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The Duke and Duchess of Cambridge get competitive

The Duke and Duchess of Cambridge were back at it again this week, showing off their competitive nature while highlighting their charitable endeavors supporting young people’s mental health well-being in North Wales.

Taking place in Snowdonia National Park on Friday, Kate demonstrated her athletic side when she abseiled down a wall with a mountain rescue team and students from Holyhead High School.

Kate also took a turn holding the safety rope for her husband, Prince William.

“Are you holding me?” William asked his wife.

“I’ve got you,” she laughed, but taunted him in reply, “William, how much do you love me?”

She added: “I’m quite enjoying this actually. For once I’m in control.”

It isn’t the first time William and Kate have been in competition with each other. Kate is not only the better tennis player, but she also beat Prince William in a sailing match-up in New Zealand during their last visit of the country.

The Duke and Duchess spent time talking to well-wishers in Wales who all had many questions about the family. Kate spoke of how much the now six-month-old Charlotte has grown.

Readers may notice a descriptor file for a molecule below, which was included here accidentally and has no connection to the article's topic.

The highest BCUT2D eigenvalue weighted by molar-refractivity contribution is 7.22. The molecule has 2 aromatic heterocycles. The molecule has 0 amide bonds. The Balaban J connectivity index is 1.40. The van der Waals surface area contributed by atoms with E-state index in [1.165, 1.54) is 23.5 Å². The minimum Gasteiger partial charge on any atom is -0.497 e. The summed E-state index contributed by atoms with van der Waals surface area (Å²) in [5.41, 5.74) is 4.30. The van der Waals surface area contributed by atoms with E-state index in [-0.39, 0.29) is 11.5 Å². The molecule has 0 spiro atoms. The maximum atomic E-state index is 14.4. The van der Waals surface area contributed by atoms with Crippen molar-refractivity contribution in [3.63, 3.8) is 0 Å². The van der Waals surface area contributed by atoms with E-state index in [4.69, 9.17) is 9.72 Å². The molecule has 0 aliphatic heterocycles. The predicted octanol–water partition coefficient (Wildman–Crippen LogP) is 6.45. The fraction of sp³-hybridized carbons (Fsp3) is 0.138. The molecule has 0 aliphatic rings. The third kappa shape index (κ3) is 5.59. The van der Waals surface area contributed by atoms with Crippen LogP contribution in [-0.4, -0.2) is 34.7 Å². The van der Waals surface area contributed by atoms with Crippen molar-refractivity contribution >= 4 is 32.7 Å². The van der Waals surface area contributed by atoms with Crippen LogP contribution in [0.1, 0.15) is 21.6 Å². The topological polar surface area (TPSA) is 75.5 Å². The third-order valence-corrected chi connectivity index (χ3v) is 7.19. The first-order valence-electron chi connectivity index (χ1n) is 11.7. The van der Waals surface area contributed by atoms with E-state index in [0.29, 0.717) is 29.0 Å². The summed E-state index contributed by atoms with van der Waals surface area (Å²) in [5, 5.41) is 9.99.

“They are doing well thanks,” she said. “Charlotte is getting bigger and getting on well with her noisy big brother.”

Another royal fan asked about if they have started to plan for Christmas.

“I haven’t yet,” Kate revealed, “But George will be starting to talk about Christmas soon.”

William and Kate were gifted with knitted woolen sheep for their children, one with a pink ribbon for Charlotte and another with a blue ribbon for George.

The Duchess told another well-wisher that one day she hopes that George and Charlotte will join the Scouts and Rainbows, of which their mother is a is volunteer.

The Duke and Duchess are very familiar with Wales, having previously lived in Anglesey, where William worked as an RAF Search and Rescue pilot.

During their visit, they also visited a photography exhibit sponsored by the charity Mind.

Mind helps young people express themselves through creating art about their experiences and challenges living with mental illness.

Paul Farmer, Mind CEO applauded the couple on giving a voice to the voiceless.

“They are shining a light on the millions of people who experience mental health problems and people who are struggling to get the right kind of support.”

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